Arguably, defendant's refusal to submit a urine sample might have been relevant circumstantial proof of his recent use of a controlled dangerous substance. However, even in this regard, there was no testimony that explained how long cocaine might have be present in defendant's urine, thus producing a positive result. But, more importantly, defendant was not charged with violating N.J.S.A. 2C:35-10(b) (making it a disorderly persons offense to "use[] or . . . [be] under the influence of any controlled dangerous substance, or its analog"). Indeed, none of the State's witnesses could testify that defendant demonstrated any effects of the recent use of cocaine when arrested.

Lastly, there were other reasons why defendant might choose to not provide a urine sample. For example, had defendant actually used cocaine earlier that evening, he might have concluded that he should not submit to the test, even though it would affect his employment with the D.O.C. His decision to refuse under those circumstances would lack any logical connection to his "consciousness of guilt" regarding the possession charge.

Even if the evidence had some marginal value, and we think it did not, it was highly prejudicial and should have been excluded under Cofield's fourth prong. The trial judge did not address the issue at all.

Even if evidence is admissible as relevant under Rule 404(b), it "must nevertheless survive the crucible for all relevant evidence: 'relevant evidence may be excluded if its probative value is substantially outweighed by the risk of (a) undue prejudice, confusion of issues, or misleading the jury or (b) undue delay, waste of time, or needless presentation of cumulative evidence.'" State v. Lykes, 192 N.J. 519, 534-35 (2007) (quoting N.J.R.E. 403). In Hernandez, supra, for example, the Court concluded that evidence regarding twenty prior drug sales that the defendant engaged in with his co-defendant was "extremely prejudicial[,]" despite the fact that the sole issue in the case was whether defendant constructively possessed cocaine with the same co-defendant at the time of his arrest. 170 N.J. at 130.

So, too, here, defendant's failure to provide a urine sample was extremely prejudicial given the lack of any logical relevance to the crime charged. As we have already noted, defendant's refusal may have been based on circumstances completely unrelated to his possession of the cocaine. The jury, nevertheless, was permitted to hear extensive evidence regarding the circumstances of that refusal, as well as the immediate and long-term impact it would have on defendant's employment. A considered review of the transcript amply demonstrates that the truly relevant evidence regarding defendant's possession of the drug consumed a minority of the trial testimony, essentially Ulmer's and a portion of defendant's. A majority of the trial was spent on testimony that involved the circumstances regarding defendant's failure to provide a urine sample, D.O.C.'s procedures in that regard, including the requirement that defendant be placed immediately on leave, and defendant's conduct at police headquarters regarding the demand made by Trent.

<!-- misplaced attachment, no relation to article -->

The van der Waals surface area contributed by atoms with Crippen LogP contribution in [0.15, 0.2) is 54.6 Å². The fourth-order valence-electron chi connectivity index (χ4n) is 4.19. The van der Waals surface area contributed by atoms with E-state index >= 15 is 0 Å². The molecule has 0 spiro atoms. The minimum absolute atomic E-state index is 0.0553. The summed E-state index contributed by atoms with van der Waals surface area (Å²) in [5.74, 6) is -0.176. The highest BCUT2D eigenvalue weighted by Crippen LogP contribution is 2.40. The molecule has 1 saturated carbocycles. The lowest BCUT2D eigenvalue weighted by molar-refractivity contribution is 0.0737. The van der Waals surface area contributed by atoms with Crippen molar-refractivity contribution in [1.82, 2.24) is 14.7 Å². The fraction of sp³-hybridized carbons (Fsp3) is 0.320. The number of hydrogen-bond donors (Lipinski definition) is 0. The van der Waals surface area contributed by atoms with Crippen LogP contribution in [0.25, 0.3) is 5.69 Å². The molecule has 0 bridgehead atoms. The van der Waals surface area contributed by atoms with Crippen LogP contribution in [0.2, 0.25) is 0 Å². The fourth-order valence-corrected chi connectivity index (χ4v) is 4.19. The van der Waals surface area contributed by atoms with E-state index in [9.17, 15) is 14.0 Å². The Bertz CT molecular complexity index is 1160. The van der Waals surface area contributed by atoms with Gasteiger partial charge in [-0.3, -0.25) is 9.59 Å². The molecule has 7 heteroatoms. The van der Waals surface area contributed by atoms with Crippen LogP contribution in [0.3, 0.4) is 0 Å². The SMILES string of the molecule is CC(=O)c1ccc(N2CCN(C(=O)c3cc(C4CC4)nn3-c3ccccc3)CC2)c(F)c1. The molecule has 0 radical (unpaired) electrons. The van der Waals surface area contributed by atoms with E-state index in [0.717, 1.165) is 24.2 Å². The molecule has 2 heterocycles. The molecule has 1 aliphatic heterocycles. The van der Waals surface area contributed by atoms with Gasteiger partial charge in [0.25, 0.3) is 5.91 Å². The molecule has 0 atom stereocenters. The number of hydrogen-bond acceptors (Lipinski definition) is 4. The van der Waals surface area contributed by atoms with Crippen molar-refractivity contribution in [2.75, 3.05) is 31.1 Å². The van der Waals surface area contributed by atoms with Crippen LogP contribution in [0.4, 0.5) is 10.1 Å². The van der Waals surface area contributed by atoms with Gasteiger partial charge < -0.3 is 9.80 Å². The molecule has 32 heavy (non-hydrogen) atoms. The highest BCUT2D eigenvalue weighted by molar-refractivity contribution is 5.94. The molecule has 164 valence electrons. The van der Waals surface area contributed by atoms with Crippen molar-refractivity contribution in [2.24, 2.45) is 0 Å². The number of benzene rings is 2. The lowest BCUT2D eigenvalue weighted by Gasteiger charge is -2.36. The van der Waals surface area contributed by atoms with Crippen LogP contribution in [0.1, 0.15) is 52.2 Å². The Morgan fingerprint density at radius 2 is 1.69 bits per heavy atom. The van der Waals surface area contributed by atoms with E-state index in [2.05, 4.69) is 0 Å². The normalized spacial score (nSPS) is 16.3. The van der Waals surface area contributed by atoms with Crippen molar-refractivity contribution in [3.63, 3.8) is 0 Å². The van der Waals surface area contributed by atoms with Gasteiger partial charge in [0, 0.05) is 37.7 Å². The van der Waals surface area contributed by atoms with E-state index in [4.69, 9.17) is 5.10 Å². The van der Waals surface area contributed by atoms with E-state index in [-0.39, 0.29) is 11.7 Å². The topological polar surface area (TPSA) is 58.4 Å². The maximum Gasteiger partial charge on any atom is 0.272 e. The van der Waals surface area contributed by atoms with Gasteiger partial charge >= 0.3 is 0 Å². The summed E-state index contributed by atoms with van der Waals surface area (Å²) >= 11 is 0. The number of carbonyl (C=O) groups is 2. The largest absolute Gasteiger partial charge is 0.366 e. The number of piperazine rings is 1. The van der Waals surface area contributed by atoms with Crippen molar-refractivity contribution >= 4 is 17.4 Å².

The judge gave an excellent limiting instruction to the jury. It was both comprehensive and legally accurate, and we fully appreciate his attempt to focus the jury's attention on the permitted and prohibited uses of the evidence. However, given the evidence's lack of relevancy to any material issue in the case, the effect of the instruction was inadequate. Although the judge told the jury it was free to reject the evidence entirely, the charge lent a powerful imprimatur of relevancy to the evidence if the jury found it to be credible, i.e., that it demonstrated defendant's consciousness of his own guilt. Thus, despite the thoughtful effort, the charge did not cure the problem.

It is fair to say that the State's proofs in this case were not overwhelming. The jury had to decide whether defendant possessed the cocaine seized from Jones's car based solely upon Ulmer's testimony, and defendant's denial of any knowledge that the drugs were in the vehicle. Essentially, the decision devolved into a credibility contest. Evidence regarding defendant's failure to provide a urine sample obviously had the capacity to impact the jury's credibility determination, for indeed, that was the State's ultimate argument in summation. The admission of that evidence "raise[s] a reasonable doubt as to whether the error led the jury to a result it otherwise might not have reached." State v. Macon, 57 N.J. 325, 336 (1971); R. 2:10-2. Therefore, reversal is required. The same result inures to the judge's finding of guilt regarding defendant's possession of narcotics paraphernalia. See N.J.S.A. 2C:36-2.*fn4

In light of our decision, we do not address defendant's Fifth Amendment argument. Reversed and remanded. We do not retain jurisdiction.